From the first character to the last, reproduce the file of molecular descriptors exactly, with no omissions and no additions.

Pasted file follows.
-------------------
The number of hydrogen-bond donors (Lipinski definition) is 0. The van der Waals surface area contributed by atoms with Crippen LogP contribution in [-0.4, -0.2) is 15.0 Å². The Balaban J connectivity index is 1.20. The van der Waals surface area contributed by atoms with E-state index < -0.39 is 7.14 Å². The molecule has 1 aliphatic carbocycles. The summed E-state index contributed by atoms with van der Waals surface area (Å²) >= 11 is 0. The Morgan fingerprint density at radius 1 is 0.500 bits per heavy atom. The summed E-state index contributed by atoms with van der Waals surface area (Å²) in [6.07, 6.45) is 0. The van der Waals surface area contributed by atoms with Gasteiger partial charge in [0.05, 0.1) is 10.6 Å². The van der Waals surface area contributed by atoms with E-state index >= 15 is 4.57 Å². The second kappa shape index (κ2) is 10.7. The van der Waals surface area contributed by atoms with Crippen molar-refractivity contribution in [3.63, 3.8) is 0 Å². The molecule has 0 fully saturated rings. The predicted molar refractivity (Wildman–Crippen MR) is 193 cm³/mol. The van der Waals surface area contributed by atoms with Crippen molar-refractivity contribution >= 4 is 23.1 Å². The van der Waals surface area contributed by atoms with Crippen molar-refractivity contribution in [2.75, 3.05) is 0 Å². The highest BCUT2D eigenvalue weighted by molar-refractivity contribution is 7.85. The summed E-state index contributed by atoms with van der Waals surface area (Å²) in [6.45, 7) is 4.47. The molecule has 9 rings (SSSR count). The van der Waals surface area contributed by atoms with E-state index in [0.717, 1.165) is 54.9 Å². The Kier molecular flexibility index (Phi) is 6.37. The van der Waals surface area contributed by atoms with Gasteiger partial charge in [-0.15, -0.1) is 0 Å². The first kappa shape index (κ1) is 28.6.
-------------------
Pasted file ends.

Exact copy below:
The number of hydrogen-bond donors (Lipinski definition) is 0. The van der Waals surface area contributed by atoms with Crippen LogP contribution in [-0.4, -0.2) is 15.0 Å². The Balaban J connectivity index is 1.20. The van der Waals surface area contributed by atoms with E-state index < -0.39 is 7.14 Å². The molecule has 1 aliphatic carbocycles. The summed E-state index contributed by atoms with van der Waals surface area (Å²) >= 11 is 0. The Morgan fingerprint density at radius 1 is 0.500 bits per heavy atom. The summed E-state index contributed by atoms with van der Waals surface area (Å²) in [6.07, 6.45) is 0. The van der Waals surface area contributed by atoms with Gasteiger partial charge in [0.05, 0.1) is 10.6 Å². The van der Waals surface area contributed by atoms with E-state index >= 15 is 4.57 Å². The second kappa shape index (κ2) is 10.7. The van der Waals surface area contributed by atoms with Crippen molar-refractivity contribution in [3.63, 3.8) is 0 Å². The molecule has 0 fully saturated rings. The predicted molar refractivity (Wildman–Crippen MR) is 193 cm³/mol. The van der Waals surface area contributed by atoms with Crippen molar-refractivity contribution >= 4 is 23.1 Å². The van der Waals surface area contributed by atoms with Crippen molar-refractivity contribution in [2.75, 3.05) is 0 Å². The highest BCUT2D eigenvalue weighted by molar-refractivity contribution is 7.85. The summed E-state index contributed by atoms with van der Waals surface area (Å²) in [6.45, 7) is 4.47. The molecule has 9 rings (SSSR count). The van der Waals surface area contributed by atoms with E-state index in [0.717, 1.165) is 54.9 Å². The Kier molecular flexibility index (Phi) is 6.37. The van der Waals surface area contributed by atoms with Gasteiger partial charge in [-0.15, -0.1) is 0 Å². The first kappa shape index (κ1) is 28.6.